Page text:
8. rharse

    rharse New Member

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    This is the result of weak construction - steel studs on the internal walls that do not offer the same stiffness and vibration dampening, 2 x (something other than 16) construction on the floors, using strut floor joists as opposed to solid, 2x8 (or 10) studs. This has driven me up a wall since day one of living in this house. These new construction ideas are sounds for a strict engineering aspect. However, from an "applied" aspect, they suck.
     
  9. Imaginary Friend

    Imaginary Friend New Member

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    We had the same problem, bought these and they work great. Probably got rid of 90% of the vibrations.

    Also, our HE model defaults to the highest spin cycle which is way more than needed. Set it to "medium" and that's helped as well.
     
  10. jjna

    jjna New Member

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    A long time ago, I had a made-in-Sweden Asko front loader in a condo. The guys who brought it did a perfect job of leveling it and installing it. It worked beautifullly and never made much noise.

    Then several years ago, I bought another Asko and put it on the second floor of my house. BIG mistake. I leveled it, bought vibration dampening pads, used low or medium RPM setting. Didn't matter. It just shook the whole house during the last spin cycle. Basically, I was going to have to do a major hardening of the second floor to deal with the problem.

    Finally I had enough and bought a new Samsung set with anti-vibration technology. What a world of difference! It was quiet and vibration free! And during a sale, it cost less than what the hardening of the floor would have cost. After that, I couldn't believe I lived with that crazy vibration before the purchase.

    I now have a new house and, thankfully, the washer hook up is on the first floor. I have another set of Samsung. It works well and is quiet, but funny enough there is slightly more vibration than the same model I put in a previous house on the second floor. It might need some leveling, but since it's very minor, I haven't bothered with it.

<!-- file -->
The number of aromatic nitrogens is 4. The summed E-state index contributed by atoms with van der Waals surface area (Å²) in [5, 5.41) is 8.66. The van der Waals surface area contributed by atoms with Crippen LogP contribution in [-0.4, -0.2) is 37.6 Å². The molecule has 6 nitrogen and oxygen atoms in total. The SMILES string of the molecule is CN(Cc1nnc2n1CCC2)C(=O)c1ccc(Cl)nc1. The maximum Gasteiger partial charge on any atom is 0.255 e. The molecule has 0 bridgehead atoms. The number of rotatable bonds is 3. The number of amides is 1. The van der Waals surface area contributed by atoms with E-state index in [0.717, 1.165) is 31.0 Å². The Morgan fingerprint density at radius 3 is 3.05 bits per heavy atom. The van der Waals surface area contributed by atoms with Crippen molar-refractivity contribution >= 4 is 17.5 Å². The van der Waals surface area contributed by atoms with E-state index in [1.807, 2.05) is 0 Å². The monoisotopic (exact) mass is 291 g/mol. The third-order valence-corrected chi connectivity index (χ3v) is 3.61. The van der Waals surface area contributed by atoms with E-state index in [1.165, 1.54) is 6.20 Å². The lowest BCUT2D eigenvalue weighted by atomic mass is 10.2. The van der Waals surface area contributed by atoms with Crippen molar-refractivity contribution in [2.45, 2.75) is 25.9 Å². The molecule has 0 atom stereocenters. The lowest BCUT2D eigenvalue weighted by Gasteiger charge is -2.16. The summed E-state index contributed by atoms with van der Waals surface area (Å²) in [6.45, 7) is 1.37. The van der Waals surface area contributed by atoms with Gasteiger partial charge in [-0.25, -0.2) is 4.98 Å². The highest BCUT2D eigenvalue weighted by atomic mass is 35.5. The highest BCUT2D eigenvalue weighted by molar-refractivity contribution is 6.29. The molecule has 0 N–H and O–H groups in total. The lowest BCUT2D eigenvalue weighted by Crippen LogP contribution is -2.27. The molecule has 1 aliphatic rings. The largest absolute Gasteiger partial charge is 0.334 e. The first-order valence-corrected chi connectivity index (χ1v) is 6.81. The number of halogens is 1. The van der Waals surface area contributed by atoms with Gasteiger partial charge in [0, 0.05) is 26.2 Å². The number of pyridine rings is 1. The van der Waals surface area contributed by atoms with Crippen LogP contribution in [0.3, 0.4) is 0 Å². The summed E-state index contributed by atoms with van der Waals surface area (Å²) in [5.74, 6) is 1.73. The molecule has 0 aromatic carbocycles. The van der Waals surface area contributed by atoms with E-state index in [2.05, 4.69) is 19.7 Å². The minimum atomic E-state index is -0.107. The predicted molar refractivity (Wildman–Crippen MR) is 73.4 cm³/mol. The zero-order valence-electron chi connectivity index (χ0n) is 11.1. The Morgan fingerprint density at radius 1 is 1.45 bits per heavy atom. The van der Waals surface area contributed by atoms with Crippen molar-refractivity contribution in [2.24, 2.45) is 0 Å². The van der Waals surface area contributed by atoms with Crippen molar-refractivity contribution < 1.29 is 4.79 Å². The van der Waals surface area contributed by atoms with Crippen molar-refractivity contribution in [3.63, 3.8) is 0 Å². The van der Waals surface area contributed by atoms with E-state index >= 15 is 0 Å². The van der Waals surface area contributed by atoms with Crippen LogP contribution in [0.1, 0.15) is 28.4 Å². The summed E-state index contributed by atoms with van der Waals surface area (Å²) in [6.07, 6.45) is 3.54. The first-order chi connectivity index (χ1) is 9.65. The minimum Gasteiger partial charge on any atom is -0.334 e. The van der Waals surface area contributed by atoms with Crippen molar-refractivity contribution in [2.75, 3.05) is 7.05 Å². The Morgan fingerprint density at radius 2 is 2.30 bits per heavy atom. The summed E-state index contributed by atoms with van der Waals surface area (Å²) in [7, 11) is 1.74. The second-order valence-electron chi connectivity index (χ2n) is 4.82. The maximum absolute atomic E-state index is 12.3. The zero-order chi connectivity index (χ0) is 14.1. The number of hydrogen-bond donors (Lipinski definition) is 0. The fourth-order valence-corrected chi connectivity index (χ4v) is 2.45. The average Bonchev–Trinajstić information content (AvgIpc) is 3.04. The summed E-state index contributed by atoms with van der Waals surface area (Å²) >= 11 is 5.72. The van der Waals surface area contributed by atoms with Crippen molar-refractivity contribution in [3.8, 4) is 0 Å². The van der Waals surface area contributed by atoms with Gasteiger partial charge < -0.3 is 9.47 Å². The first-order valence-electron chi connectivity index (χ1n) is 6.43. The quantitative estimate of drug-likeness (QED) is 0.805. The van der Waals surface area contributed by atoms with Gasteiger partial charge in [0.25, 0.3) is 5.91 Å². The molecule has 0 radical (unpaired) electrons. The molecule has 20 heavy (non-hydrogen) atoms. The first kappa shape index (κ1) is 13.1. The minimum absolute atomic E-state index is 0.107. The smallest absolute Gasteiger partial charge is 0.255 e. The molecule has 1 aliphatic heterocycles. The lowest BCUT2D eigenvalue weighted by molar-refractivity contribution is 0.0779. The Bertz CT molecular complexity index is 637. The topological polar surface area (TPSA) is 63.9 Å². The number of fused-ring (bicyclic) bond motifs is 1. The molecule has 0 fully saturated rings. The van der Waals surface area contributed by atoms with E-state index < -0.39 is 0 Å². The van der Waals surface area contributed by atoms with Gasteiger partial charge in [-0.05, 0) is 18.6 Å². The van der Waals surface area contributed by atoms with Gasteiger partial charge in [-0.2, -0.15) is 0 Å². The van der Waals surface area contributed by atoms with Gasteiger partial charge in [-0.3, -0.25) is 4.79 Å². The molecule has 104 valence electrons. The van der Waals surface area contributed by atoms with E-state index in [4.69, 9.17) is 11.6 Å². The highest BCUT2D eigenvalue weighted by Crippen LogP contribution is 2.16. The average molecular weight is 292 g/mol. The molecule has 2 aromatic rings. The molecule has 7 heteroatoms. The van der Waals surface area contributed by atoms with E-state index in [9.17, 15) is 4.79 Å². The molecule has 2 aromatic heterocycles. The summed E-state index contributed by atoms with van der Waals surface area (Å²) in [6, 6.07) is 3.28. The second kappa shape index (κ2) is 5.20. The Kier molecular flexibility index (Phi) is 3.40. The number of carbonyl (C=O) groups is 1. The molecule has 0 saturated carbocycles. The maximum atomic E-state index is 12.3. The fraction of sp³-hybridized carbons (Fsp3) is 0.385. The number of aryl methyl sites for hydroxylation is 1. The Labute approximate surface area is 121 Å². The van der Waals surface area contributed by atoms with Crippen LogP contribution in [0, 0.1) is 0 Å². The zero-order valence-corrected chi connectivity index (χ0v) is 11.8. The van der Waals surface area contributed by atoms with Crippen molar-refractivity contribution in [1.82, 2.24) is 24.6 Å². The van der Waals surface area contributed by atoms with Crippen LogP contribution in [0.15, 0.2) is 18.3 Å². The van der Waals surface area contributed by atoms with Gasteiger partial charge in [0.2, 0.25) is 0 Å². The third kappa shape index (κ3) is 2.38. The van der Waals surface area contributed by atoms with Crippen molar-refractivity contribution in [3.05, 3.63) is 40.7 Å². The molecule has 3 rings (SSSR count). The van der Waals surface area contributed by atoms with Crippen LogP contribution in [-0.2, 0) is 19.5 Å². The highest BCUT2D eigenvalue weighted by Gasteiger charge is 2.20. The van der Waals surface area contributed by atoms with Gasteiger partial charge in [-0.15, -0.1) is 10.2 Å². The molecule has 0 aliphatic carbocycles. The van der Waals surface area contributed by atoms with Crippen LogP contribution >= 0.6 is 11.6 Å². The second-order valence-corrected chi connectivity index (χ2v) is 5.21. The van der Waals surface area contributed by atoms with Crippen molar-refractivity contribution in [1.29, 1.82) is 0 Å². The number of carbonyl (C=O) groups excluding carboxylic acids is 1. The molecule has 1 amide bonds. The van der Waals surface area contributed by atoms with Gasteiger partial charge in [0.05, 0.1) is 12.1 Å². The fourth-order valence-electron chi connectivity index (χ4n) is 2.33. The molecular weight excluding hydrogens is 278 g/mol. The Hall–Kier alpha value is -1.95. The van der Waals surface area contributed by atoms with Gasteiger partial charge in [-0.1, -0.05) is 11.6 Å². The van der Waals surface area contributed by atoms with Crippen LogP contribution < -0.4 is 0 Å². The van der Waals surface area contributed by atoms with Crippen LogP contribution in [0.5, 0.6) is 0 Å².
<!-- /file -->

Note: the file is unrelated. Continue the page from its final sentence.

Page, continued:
The moral lesson of the story is, don't put front loaders without anti-vibration technology on second floors. They aren't made for such a set up. You are just going to suffer headaches and hassle (and possibly damage your house). Just buck up and buy a good new set rated to be used on the second floor. You'll feel much better and forget that you spent the money.
     
  11. dwaynehoov

    dwaynehoov New Member

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    Sweet, I'm going to try those out
     
  12. Brassy

    Brassy Hiyah

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    We tried the viration pads and it still moved and still shook...basically after the fact, we remembered that our previous Maytag washer never did this as it was in the basement on the concrete foundation. When at Home Depot I mentioned this to the appliace salesman and he said, yes, they are meant to be on a foundation and that is why they vibrate when not. He told me some builders recognized this and would bring the foundation into the laundry area of the first floor, but most don't. We even tried adding more support beteween the floor joists...still didn't help. At least the pads helped cut down on the vibration of the windows and floor...